The Effects of Exercise Serum From Prepubertal Girls and Women on In Vitro Myoblast and Osteoblast Proliferation and Differentiation Academic Article uri icon

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abstract

  • Purpose: In girls and women, the authors studied the effects of an acute bout of low-impact, moderate-intensity exercise serum on myoblast and osteoblast proliferation in vitro. Methods: A total of 12 pre/early pubertal girls (8–10 y old) and 12 women (20–30 y old) cycled at 60% VO2max for 1 hour followed by 1-hour recovery. Blood samples were collected at rest, mid-exercise, end of exercise, mid-recovery, and end of recovery. C2C12 myoblasts and MC3T3E1 osteoblasts were incubated with serum from each time point for 1 hour, then monitored for 24 hours (myoblasts) or 36 hours (osteoblasts) to examine proliferation. Cells were also monitored for 6 days (myoblasts) to examine myotube formation and 21 days (osteoblasts) to examine mineralization. Results: Exercise did not affect myoblast or osteoblast proliferation. Girls exhibited lower cell proliferation relative to women at end of exercise (osteoblasts, P = .041; myoblasts, P = .029) and mid-recovery (osteoblasts, P = .010). Mineralization was lower at end of recovery relative to rest (P = .014) in both girls and women. Myotube formation was not affected by exercise or group. Conclusion: The systemic environment following one acute bout of low-impact moderate-intensity exercise in girls and women does not elicit osteoblast or myoblast activity in vitro. Differences in myoblast and osteoblast proliferation between girls and women may be influenced by maturation.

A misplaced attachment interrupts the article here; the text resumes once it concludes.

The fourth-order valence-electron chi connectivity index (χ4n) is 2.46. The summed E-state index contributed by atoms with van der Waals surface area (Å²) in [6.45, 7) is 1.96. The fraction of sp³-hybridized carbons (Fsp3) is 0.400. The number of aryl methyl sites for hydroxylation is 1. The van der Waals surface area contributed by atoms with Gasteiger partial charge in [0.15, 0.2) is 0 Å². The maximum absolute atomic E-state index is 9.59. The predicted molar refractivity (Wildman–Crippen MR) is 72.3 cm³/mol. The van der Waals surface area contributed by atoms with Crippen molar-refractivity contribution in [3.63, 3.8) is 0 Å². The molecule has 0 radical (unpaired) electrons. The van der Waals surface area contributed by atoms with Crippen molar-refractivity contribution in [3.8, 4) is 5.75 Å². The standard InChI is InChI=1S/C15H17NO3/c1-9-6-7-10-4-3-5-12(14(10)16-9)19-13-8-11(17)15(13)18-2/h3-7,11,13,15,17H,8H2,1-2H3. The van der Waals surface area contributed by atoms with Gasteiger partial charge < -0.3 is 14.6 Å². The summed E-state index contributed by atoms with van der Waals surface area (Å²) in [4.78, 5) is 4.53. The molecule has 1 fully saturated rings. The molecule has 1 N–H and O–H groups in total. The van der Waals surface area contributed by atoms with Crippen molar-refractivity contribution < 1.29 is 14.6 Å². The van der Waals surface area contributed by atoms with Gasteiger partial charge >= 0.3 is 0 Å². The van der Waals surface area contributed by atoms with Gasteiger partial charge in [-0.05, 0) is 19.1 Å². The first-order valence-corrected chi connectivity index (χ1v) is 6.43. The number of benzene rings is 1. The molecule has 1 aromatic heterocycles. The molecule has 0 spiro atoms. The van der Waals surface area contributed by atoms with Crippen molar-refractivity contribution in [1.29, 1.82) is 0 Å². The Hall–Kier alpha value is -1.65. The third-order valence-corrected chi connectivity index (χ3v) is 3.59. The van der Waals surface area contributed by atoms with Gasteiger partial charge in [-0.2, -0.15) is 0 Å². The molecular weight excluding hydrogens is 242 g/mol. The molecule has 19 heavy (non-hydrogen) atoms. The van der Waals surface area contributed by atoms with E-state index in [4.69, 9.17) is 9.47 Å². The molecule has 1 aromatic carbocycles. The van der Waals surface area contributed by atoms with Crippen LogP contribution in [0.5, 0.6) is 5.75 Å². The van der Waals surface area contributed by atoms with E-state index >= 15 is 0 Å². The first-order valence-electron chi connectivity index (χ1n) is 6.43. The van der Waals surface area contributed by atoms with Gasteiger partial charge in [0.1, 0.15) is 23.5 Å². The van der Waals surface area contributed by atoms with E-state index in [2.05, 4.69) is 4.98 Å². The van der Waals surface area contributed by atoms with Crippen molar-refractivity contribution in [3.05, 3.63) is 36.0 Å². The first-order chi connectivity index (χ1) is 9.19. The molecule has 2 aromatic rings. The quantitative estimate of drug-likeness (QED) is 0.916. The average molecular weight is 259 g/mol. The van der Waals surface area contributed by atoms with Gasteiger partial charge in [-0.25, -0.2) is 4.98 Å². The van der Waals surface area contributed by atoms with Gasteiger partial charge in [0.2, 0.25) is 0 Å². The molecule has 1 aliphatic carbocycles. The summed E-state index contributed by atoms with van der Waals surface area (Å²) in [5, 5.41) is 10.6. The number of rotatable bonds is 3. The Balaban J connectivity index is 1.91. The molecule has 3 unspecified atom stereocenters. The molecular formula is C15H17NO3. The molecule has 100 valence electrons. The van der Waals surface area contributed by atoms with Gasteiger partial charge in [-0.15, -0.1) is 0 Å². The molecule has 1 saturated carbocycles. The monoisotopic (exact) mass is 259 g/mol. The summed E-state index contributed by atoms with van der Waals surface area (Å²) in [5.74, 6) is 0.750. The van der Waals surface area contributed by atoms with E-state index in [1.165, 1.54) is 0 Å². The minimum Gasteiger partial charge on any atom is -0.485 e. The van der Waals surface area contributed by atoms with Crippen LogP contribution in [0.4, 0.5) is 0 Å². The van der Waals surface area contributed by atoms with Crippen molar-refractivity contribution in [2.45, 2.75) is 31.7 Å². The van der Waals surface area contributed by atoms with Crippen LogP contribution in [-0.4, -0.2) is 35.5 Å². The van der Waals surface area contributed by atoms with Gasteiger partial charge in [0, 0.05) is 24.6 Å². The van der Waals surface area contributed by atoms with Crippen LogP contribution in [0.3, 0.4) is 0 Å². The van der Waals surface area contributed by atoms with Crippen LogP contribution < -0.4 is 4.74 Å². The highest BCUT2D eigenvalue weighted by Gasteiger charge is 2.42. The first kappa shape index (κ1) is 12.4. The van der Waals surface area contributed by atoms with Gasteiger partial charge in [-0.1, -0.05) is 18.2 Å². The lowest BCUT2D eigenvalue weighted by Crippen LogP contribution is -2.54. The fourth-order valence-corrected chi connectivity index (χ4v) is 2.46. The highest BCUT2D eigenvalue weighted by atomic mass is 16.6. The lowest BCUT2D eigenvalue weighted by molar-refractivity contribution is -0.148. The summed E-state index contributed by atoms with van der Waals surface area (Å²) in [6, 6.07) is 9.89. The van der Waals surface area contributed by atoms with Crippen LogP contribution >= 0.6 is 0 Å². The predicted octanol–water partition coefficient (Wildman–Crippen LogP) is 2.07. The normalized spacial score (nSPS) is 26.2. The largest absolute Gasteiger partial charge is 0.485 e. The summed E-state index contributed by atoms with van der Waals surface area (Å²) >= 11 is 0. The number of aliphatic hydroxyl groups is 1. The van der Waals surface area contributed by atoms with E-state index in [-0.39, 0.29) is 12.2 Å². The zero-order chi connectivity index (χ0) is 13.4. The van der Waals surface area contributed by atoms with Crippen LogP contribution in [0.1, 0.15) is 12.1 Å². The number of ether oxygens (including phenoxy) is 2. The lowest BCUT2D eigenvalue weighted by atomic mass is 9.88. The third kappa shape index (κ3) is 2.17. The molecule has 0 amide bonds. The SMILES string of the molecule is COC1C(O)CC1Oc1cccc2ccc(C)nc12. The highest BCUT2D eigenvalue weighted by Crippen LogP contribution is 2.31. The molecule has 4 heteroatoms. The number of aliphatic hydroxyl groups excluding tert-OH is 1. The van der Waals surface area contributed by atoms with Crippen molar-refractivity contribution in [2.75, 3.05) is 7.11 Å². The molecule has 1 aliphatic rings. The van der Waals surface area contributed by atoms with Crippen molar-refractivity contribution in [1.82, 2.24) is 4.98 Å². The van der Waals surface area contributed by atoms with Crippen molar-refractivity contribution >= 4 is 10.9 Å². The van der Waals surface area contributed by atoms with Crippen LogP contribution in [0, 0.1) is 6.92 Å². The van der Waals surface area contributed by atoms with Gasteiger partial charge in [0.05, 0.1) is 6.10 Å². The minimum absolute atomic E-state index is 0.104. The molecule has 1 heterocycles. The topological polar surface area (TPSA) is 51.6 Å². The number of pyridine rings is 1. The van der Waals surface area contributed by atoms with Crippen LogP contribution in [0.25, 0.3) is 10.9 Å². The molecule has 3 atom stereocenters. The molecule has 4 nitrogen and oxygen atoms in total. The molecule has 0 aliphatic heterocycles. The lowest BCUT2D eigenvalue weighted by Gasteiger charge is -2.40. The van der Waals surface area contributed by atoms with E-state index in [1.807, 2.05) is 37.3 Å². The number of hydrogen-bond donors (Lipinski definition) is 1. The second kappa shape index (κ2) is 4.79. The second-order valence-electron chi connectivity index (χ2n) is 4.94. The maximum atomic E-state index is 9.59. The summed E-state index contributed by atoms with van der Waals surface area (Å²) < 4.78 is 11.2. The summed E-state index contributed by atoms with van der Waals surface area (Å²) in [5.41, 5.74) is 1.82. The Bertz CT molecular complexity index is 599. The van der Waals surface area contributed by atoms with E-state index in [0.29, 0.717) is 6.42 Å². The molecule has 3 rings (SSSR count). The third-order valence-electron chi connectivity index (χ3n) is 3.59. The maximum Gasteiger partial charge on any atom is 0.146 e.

publication date

  • May 1, 2021